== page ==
Reliable, affordable and clean energy is the basis of a healthy and prosperous world. This is why nuclear energy is so important. It provides electricity on a 24/7/365 basis. Tt is cost competitive with all other sources of electricity. And it is clean with zero air pollution and zero carbon emissions.
The U.S. is the leader in nuclear energy, where we produce 20% of all electricity – and 55% of all clean electricity – from nuclear technology. As recently as the 1980’s, the U.S. led the world in uranium mining. However, today the U.S. barely makes the top ten, with countries like Kazakhstan, Russia, Namibia, Canada, and even China producing more.
Energy Fuels is now leading the way toward the making U.S. uranium mining relevant again. We are currently the largest uranium miner in the U.S., and we intend to maintain this position well into the future. Through modern mining techniques and strict government regulations, we will make sure this clean energy resource is harvested more responsibly than in any other country in the World.
How did we get where we are today, and how did Energy Fuels become the leader in the U.S. uranium market? Here’s a brief history.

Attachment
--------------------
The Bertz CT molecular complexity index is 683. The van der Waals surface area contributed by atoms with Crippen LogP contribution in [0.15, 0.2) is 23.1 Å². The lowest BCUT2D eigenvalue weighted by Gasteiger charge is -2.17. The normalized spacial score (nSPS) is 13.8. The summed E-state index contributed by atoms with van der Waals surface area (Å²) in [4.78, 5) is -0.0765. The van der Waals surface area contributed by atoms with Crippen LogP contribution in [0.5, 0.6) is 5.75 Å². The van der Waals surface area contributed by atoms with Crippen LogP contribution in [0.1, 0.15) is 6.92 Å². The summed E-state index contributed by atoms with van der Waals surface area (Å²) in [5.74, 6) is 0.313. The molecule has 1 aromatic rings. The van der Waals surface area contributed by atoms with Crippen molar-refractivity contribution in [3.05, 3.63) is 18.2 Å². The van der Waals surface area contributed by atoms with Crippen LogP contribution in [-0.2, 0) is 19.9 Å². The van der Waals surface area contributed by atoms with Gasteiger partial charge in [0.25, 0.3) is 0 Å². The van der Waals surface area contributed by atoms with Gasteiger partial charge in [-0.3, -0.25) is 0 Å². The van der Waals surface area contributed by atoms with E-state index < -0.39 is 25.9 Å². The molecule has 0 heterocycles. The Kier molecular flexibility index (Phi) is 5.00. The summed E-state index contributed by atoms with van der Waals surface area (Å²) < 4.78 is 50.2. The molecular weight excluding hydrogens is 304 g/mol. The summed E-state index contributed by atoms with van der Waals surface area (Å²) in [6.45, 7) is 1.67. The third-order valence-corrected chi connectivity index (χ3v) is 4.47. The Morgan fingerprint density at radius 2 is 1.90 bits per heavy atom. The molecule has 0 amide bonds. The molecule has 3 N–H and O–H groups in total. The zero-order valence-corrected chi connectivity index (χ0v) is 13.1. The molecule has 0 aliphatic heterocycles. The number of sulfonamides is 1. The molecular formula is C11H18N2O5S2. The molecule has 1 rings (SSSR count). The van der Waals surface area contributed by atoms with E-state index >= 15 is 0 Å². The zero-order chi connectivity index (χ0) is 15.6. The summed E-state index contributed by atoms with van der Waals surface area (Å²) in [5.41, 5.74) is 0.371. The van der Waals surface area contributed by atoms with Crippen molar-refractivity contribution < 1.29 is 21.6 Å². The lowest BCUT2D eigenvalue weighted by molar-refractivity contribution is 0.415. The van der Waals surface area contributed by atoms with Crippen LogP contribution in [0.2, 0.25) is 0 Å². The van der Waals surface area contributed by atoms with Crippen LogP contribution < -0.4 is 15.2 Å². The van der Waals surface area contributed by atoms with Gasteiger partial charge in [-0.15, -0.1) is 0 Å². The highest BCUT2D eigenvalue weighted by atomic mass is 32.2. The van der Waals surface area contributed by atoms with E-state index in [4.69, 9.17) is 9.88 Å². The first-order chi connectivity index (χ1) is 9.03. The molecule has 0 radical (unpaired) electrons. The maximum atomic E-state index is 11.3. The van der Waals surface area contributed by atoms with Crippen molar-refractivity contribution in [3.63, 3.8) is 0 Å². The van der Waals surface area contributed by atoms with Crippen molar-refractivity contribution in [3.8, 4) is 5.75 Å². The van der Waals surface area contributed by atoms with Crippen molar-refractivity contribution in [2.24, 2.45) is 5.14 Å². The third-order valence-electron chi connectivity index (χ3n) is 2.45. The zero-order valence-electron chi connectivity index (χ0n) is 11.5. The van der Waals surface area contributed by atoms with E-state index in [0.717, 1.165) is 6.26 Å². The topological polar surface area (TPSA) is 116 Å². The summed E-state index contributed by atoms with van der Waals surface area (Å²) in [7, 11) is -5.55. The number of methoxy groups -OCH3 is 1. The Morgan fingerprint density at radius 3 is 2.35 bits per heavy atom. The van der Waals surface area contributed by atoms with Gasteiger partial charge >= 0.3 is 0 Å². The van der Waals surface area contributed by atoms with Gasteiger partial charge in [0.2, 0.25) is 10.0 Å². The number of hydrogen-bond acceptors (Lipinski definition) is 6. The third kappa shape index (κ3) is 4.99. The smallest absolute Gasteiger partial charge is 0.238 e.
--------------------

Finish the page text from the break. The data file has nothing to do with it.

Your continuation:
The Discovery of Uranium
German scientist Martin Heinrich first discovered uranium in 1789 while studying pitchblende, the name of a uranium mineral, which denoted its black color. Pitchblende, later renamed uraninite (due to the presence of uranium), was discovered as early as the 15th century in silver mines near the Czech/German border, but it had very little use at the time, except as an agent that turned ceramics and glass a yellow-green color. In 1898, French scientists Pierre and Marie Curie discovered radium in pitchblende, which produced as a byproduct of uranium’s radioactive decay.
Deposits in the U.S. were discovered in 1871, when pitchblende was found in a gold mine near Central City, Colorado. In the late-1800’s and early-1900’s, radium from pitchblende was mined in the western U.S. primarily for experimental treatments of cancerous tumors in a very early form of radiation therapy. Radium was one of the most expensive commodities in history, peaking at more than $3 million per ounce in 1919. In fact, Marie Curie visited western Colorado’s to obtain a small amount of radium for her studies. However, because there was little use for it, the uranium from these mines was discarded.